Document Type


Publication Date



Throughout the world there exist both predator and prey. This distinction is apparent though sometimes misleading. Take for example marine snails of the genus Conus that are present across the oceans of the southern hemisphere [1]. These snails are slow moving animals that appear more prey than predator. However, they have evolved into effective predators through the development of venom consisting of biologically active peptides. The venom is loaded into a hollow harpoon that the snail injects into the intended prey: fish, worms, or other snails [2]. The categories of cone snails based on prey preference are piscivorous (fish eating), molluscivorous (mollusk eating), and vermivorous (worm eating) [3]. The cone snail venom contains myriad peptide components significant to the survival of the organism with respect to hunting and defense against being eaten [4]. Interest by researchers in snails of the genus Conus began in the early nineteen seventies as evidence of their involvement in numerous human fatalities mounted [5]. Dr. Alan Kohn, an early pioneer in the study of hunter/prey relationship of cone snails, recognized that the venom of cone snails may possess therapeutic components [6]. During that time, Dr. Robert Endean and coworkers in Australia demonstrated that the venom of dissimilar species of cone snail contained a diversity of biologically active components. Dr. Baldomero (Toto) Olivera and coworkers at the University of Utah became the primary innovators of successful laboratory techniques in the study of venom components extracted from cone snails [7]. Foremost among these innovations was an avant-garde method of bio-assay using intracranial rather than intraperitoneal injection of toxin into subject mice. This new delivery method revealed greater sensitivity to individual peptides in fish and mouse studies than those from standard M-superfamily intraperitoneal injections [8]. This early research revealed the disulfide rich nature of the majority of peptide components from Conus snail venom. The disulfide rich peptides became broadly defined as conotoxins [9].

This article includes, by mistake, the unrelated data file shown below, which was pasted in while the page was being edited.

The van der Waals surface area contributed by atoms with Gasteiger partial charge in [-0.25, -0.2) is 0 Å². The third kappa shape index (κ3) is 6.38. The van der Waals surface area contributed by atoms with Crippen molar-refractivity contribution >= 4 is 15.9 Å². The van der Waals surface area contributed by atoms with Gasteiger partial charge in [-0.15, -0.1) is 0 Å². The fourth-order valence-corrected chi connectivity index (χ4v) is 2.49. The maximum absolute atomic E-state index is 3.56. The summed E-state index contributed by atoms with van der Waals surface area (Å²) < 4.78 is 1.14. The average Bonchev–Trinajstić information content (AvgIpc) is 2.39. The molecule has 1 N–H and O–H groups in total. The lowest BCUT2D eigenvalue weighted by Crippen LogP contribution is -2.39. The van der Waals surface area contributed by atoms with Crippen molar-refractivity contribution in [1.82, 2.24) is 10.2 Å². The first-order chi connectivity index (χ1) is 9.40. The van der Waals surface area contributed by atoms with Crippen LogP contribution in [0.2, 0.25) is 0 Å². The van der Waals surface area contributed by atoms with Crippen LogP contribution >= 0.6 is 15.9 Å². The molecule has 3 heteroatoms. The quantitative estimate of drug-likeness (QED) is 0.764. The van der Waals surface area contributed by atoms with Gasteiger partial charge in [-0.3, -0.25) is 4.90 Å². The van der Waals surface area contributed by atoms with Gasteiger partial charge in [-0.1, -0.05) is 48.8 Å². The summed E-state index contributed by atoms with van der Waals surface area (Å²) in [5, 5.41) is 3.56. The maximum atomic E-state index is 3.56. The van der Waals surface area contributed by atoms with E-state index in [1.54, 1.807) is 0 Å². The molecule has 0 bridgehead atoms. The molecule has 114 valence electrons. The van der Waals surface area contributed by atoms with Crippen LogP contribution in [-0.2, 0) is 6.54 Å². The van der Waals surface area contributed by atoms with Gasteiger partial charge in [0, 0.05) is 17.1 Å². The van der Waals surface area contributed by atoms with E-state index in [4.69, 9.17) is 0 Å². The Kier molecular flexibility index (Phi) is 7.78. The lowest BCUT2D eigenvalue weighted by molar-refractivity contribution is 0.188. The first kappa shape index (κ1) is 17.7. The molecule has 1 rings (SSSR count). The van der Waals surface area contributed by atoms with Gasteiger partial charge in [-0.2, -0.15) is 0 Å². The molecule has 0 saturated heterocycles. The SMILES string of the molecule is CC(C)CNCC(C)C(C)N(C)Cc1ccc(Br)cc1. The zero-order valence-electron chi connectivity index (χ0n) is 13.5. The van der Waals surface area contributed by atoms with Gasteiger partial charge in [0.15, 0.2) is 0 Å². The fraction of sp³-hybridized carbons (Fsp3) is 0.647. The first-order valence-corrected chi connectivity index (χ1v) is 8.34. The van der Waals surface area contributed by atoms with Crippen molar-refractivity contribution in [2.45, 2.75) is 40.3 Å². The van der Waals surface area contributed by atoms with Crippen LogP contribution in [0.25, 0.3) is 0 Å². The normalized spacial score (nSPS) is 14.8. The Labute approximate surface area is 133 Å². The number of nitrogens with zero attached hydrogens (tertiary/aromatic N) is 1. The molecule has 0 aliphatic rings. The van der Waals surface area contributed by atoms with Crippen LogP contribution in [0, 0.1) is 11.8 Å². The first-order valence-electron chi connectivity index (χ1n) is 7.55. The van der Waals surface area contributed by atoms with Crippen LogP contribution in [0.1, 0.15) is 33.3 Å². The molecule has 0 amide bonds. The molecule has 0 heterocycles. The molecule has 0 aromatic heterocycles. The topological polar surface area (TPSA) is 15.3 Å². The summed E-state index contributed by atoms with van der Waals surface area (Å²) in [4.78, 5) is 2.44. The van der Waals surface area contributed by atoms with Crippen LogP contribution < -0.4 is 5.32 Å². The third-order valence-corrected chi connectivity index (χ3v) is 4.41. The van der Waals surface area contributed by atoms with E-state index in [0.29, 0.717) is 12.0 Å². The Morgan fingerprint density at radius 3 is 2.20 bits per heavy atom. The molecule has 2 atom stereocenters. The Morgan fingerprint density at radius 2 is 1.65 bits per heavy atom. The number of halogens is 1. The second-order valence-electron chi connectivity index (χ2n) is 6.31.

Copyright Statement

This is an author-produced, peer-reviewed version of this article. The final publication is available at Copyright restrictions may apply. DOI: 10.1007/s00018-009-0125-0.

Included in

Chemistry Commons